245 F2d 853 McCarthy v. B Wood
245 F.2d 853
Mrs. Mary St. Tammany O'Connor McCARTHY, Appellant,
Frank B. WOOD, Appellee.
United States Court of Appeals Fifth Circuit.
June 24, 1957.
Rehearing Denied Aug. 5, 1957.
Thomas Barr, III, New Orleans, La., for appellant.
Charles E. Richards, New Orleans, La., for appellee.
Before HUTCHESON, Chief Judge, and TUTTLE and CAMERON, Circuit Judges.
HUTCHESON, Chief Judge.
Alleging that a judgment entered in the Civil District Court for the Parish of Orleans, Louisiana, on December 11, 1956, confirming the probate of the last will and testament of Lillian Bell Reynolds, deceased, was secured by fraud and ill practices, plaintiff in a lengthy prayer1 sought a decree declaring it a nullity.
The defendant moved to dismiss the action on five asserted grounds,2 attaching to the motion a certified copy of a decision of the Supreme Court of Louisiana, In Succession of Reynolds, 231 La. 410, 91 So.2d 584, affirming on the grounds of res judicata the judgment here under attack.
The district court, granting the motion, entered a judgment rejecting the demand of plaintiff and dismissing her suit with costs, and plaintiff appealed.
Here upon a single specification of error, that the court erred in granting the motion to dismiss on the ground that it lacks jurisdiction of the controversy, and presenting this as the single question for review, appellant urges upon us that, under settled law,3 the district court had jurisdiction of the complaint, and its dismissal on that ground was error.
Appellee vigorously controverting appellant's claim that the only question involved in this appeal is whether the district court had jurisdiction, points to the fact that the order granting the motion and the judgment of dismissal entered did not dismiss the cause for want of parties or of jurisdiction, but dismissed it on its merits. So pointing, he urges upon us that the suit should have been and was correctly dismissed on the ground of res judicata, the fifth ground of the motion, and must be affirmed.
A reading of the opinion of the Supreme Court of Louisiana leaves no room for doubt that this is so and that this suit presents nothing either more or less than an effort of a litigant who is dissatisfied with the decisions of the state courts to retry in the federal court issues decided against him in those courts not only once but several times. It is settled law4 that he cannot do this. The judgment was right. It is affirmed.
'Wherefore, plaintiff demands judgment against defendant Frank B. Wood, decreeing the judgment of December 11, 1956, in proceedings Number 311-247 of the docket of the Civil District Court for the Parish of Orleans, State of Louisiana, to be a nullity, and that the 'probated will' of the decedent Lillian Bell Reynolds, bears only one correct date, that of August 3, 1945, and that it and 'Wood No. 3' also dated August 3, 1945, are incompatible, contrary to and entirely different from each other, and therefore impossible of execution, and that they revoke 'Wood No. 4', dated August 12, 1944, and 'Wood No. 5' dated July 30, 1940, and therefore the decedent's estate should be distributed as in intestacy; that he be permanently restrained and enjoined from executing the judgment of December 11, 1956.'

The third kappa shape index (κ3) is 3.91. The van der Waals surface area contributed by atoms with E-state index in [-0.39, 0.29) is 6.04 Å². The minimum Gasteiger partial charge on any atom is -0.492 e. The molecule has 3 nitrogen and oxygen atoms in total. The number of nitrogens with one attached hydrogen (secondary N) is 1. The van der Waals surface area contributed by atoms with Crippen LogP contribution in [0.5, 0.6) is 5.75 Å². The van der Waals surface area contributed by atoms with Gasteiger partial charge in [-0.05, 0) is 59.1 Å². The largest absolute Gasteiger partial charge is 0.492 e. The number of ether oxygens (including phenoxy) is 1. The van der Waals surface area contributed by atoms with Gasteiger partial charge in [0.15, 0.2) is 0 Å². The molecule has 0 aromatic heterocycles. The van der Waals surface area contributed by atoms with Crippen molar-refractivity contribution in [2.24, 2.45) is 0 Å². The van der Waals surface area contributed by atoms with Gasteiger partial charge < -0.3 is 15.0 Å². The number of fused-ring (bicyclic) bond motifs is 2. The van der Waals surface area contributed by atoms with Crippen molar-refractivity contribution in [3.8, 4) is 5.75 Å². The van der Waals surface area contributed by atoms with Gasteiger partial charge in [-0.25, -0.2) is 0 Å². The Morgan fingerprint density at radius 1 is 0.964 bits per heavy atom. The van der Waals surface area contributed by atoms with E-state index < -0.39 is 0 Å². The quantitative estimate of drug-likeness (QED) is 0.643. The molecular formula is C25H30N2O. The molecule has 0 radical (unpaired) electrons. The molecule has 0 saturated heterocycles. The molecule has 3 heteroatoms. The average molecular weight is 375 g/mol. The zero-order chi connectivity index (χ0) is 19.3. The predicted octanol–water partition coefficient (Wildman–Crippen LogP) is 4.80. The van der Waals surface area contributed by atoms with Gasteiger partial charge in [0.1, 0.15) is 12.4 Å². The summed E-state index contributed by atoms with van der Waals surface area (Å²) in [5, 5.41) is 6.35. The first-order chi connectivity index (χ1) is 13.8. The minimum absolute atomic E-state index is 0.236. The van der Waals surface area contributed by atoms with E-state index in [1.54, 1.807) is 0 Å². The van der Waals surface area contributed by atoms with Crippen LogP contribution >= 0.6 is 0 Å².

These were: (1) for failure of the complaint to state a claim; (2) for want of jurisdiction because the subject matter is one purely of probate proceedings cognizable in the state courts; (3) for want of indispensable parties, the legatees named in the will; (4) the failure of the plaintiff to file bond and costs; and (5) res judicata, because the plaintiff in this action was one of the parties plaintiff in three separate actions filed in the probate proceedings in the Civil District Court for the Parish of Orleans, State of Louisiana, all seeking the declaration of nullity of the will sought to be attacked in this present action, all three of said actions having been decided adversely to plaintiff and her co-plaintiffs in final decisions of the Supreme Court of Louisiana; and plaintiff on one occasion during the nearly five years of litigation having joined her co-plaintiffs in an unsuccessful petition to the Supreme Court of the United States for a writ of certiorari to the Supreme Court of Louisiana
Gaines v. Fuentes, 92 U.S. 10, 23 L.Ed. 524; Waterman v. Canel Louisiana Bank & Trust Co., 1909, 215 U.S. 33, 30 S.Ct. 10, 54 L.Ed. 80; Sutton v. English, 1918, 246 U.S. 199, 38 S.Ct. 254, 62 L.Ed. 664; Fakouri v. Cadais, 5 Cir., 1945, 147 F.2d 667; Sullivan v. Title Guaranty & Trust Co., 2 Cir., 1948, 167 F.2d 393